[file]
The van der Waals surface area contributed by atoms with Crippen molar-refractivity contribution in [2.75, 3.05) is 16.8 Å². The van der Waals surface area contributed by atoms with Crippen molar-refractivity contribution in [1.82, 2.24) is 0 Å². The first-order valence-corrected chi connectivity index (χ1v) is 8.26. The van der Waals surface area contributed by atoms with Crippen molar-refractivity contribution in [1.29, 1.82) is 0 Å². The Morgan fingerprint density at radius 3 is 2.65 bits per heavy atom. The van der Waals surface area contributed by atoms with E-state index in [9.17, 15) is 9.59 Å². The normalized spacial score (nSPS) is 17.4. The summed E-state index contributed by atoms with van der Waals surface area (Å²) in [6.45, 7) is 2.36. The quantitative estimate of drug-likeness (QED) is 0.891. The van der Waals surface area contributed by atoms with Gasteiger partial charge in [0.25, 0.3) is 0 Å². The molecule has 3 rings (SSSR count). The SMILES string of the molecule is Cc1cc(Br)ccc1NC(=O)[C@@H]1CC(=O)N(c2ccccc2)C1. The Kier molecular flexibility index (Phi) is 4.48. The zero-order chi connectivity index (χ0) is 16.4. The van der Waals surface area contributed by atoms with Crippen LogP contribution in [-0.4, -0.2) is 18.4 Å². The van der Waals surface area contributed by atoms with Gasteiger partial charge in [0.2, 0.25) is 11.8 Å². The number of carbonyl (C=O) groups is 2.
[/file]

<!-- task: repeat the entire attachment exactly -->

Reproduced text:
The van der Waals surface area contributed by atoms with Crippen molar-refractivity contribution in [2.75, 3.05) is 16.8 Å². The van der Waals surface area contributed by atoms with Crippen molar-refractivity contribution in [1.82, 2.24) is 0 Å². The first-order valence-corrected chi connectivity index (χ1v) is 8.26. The van der Waals surface area contributed by atoms with Crippen molar-refractivity contribution in [1.29, 1.82) is 0 Å². The Morgan fingerprint density at radius 3 is 2.65 bits per heavy atom. The van der Waals surface area contributed by atoms with E-state index in [9.17, 15) is 9.59 Å². The normalized spacial score (nSPS) is 17.4. The summed E-state index contributed by atoms with van der Waals surface area (Å²) in [6.45, 7) is 2.36. The quantitative estimate of drug-likeness (QED) is 0.891. The van der Waals surface area contributed by atoms with Gasteiger partial charge in [0.25, 0.3) is 0 Å². The molecule has 3 rings (SSSR count). The SMILES string of the molecule is Cc1cc(Br)ccc1NC(=O)[C@@H]1CC(=O)N(c2ccccc2)C1. The Kier molecular flexibility index (Phi) is 4.48. The zero-order chi connectivity index (χ0) is 16.4. The van der Waals surface area contributed by atoms with Crippen LogP contribution in [-0.4, -0.2) is 18.4 Å². The van der Waals surface area contributed by atoms with Gasteiger partial charge in [0.2, 0.25) is 11.8 Å². The number of carbonyl (C=O) groups is 2.